Thursday, September 12, 2013

Culture Shock 09.12.13: In America it's 'In no one we trust'

For more reasons than you may suspect, 1776 was a momentous year.

The United States declared independence from Great Britain. Several signers of the Declaration of Independence, including Benjamin Franklin and John Hancock, were Freemasons. In Scotland, Adam Smith published "The Wealth of Nations," which posited an economy guided as if by "an invisible hand." And in Bavaria, Adam Weishaupt formed a secret society called the Illuminati, which, by some accounts, sought to promote reason over superstition and liberty over despotism.

All of that is true, as far as it goes.

By other accounts, the Illuminati sought to rule the world and, although outlawed and supposedly disbanded, were responsible for the French Revolution and the Terror that followed. Some say the Illuminati infiltrated Masonic societies, like the ones to which many Founding Fathers belonged, and now the Illuminati's symbol, the All-Seeing Eye, is hiding in plain sight, on the dollar bill. On the dollar's other side is a picture of George Washington, or maybe an impostor, Adam Weishaupt, who some say looked a lot like Washington and took his place.

It's a conspiracy theory rooted in the nation's founding, with branches that spread, according to some, from the New York offices of the Council on Foreign Relations to California's Bohemian Grove.

America has no shortage of conspiracy theories. Whenever some pundit tells you the Arab world is rife with conspiratorial thinking, the proper response is, "Yes, well so is America," and it has been since Colonial days.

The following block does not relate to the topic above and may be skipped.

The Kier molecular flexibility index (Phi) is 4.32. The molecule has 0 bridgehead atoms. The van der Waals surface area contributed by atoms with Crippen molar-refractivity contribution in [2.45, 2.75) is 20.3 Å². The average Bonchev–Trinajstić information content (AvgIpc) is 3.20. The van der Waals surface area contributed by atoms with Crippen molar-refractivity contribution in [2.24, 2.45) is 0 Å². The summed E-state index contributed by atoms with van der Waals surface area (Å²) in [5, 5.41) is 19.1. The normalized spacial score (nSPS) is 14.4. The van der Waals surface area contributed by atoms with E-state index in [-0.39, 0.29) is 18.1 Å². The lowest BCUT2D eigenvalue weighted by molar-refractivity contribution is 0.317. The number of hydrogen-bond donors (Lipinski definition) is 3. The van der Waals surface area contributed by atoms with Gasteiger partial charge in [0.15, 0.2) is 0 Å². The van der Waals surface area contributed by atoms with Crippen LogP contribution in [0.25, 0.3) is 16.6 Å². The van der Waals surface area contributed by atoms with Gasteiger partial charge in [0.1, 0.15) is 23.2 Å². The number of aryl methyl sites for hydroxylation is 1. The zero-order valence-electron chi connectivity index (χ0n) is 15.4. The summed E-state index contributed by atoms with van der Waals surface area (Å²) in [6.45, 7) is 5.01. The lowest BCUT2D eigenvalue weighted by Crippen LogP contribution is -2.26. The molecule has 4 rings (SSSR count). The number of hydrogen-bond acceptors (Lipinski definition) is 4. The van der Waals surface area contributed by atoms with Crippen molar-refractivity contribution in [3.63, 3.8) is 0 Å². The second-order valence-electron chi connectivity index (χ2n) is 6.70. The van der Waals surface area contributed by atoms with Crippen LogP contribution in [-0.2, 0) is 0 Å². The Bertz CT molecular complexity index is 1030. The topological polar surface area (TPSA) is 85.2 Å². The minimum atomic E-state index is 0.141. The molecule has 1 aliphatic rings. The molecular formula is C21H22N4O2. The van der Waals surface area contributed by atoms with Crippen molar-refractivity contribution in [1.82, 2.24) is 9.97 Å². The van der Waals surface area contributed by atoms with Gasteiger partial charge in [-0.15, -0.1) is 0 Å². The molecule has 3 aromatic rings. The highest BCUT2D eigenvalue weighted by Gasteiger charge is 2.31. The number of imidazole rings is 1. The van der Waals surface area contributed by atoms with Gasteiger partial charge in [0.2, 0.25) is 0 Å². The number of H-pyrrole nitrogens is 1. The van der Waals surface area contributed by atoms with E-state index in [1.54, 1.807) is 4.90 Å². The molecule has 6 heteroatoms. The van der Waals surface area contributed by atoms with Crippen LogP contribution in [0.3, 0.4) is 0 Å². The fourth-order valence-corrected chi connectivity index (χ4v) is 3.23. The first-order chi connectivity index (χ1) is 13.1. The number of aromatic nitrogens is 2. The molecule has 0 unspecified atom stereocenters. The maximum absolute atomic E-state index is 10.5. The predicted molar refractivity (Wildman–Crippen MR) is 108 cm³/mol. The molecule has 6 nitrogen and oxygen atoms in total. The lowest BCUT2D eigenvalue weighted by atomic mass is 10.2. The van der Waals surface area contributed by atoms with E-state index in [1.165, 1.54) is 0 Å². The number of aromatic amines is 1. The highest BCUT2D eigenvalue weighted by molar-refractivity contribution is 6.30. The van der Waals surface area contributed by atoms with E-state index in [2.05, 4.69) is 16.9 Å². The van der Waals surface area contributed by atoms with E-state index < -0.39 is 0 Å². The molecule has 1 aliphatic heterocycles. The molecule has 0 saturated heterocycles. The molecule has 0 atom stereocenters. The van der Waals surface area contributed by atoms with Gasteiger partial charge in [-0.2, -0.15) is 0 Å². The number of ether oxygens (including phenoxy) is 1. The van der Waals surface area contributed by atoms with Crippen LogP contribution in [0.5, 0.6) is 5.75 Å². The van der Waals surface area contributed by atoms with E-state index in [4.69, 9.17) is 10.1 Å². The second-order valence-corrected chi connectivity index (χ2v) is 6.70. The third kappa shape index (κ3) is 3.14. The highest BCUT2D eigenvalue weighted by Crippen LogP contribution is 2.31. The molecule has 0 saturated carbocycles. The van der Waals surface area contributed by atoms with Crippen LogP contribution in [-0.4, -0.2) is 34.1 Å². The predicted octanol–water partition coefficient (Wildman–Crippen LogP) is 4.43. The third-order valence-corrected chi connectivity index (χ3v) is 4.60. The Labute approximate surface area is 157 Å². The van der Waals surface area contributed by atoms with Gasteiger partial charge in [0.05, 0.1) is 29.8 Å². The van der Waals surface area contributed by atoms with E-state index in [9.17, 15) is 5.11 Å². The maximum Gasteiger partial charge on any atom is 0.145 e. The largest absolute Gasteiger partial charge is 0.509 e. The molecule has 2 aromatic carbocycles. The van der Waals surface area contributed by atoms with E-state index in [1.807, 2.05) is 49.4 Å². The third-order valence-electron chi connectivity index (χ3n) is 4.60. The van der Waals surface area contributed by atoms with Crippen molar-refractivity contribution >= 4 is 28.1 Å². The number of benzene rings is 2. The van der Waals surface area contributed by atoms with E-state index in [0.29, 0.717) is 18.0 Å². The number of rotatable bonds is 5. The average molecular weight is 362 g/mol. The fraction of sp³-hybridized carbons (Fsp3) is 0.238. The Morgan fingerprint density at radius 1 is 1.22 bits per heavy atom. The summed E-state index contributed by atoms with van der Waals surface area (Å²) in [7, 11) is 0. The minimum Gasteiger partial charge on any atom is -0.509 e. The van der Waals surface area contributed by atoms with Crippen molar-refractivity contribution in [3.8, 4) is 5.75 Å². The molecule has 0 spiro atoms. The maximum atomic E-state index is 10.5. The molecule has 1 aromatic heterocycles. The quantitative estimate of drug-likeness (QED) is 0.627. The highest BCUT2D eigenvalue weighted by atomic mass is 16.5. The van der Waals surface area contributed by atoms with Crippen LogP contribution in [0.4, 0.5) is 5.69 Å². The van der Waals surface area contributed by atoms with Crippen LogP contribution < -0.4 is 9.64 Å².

That's one point of Jesse Walker's — dare I say it? — illuminating and entertaining new book, "The United States of Paranoia: A Conspiracy Theory." Another point is conspiracy theories are not the province just of the lunatic fringe: Birthers and Birchers and Truthers, oh my! Some conspiracy theories are so widely believed as to qualify as conventional wisdom.

The public, talk shows, network news programs and law enforcement across the country fell for the 1980s Satanic cult conspiracy, which speculated that a network of devil worshipers was active nationwide, abusing children and performing ritual sacrifices. There was nothing to it.

Conspiracy theories are built on paranoia, but as They say, just because you're paranoid doesn't mean They aren't out to get you. (They got JFK, didn't They? Or did They?)

Some conspiracy theories are undeniably true, such as the conspiracy to kill Abraham Lincoln. Every day, a new story details more incidents of National Security Agency snooping. Worrying about the NSA got you branded as a kook as recently as last month. But now if you're not worried about the NSA, you're either dangerously naïve or an apologist for the system. Or maybe on the NSA's payroll.

While the truth or falsehood of conspiracy theories is of interest to journalists and historians, Walker approaches the subject as an anthropologist: What do conspiracy theories say about American culture at different times in history?

Sometimes the fear is the Enemy Without: communists, fascists or, as in the nation's earliest days, Indians. Sometimes it's the Enemy Within, such as your neighbors who are secret satanists. Sometimes it's the Enemy Below, as when Southerners worried about slave rebellions. Usually, however, it's the Enemy Above, the cabal of bankers and politicians who meet in secret to rule the world. And the paranoia runs both ways. If militia groups can be paranoid about the government, the government can be equally paranoid about militias, Walker shows. No one is immune.

And sometimes it's all just a put on, as Walker details in a fascinating chapter about ironic conspiracy theorists such as "Illuminatus!" co-author Robert Anton Wilson.

"Trust no one" was the motto of "The X-Files." America's could be "In no one we trust."

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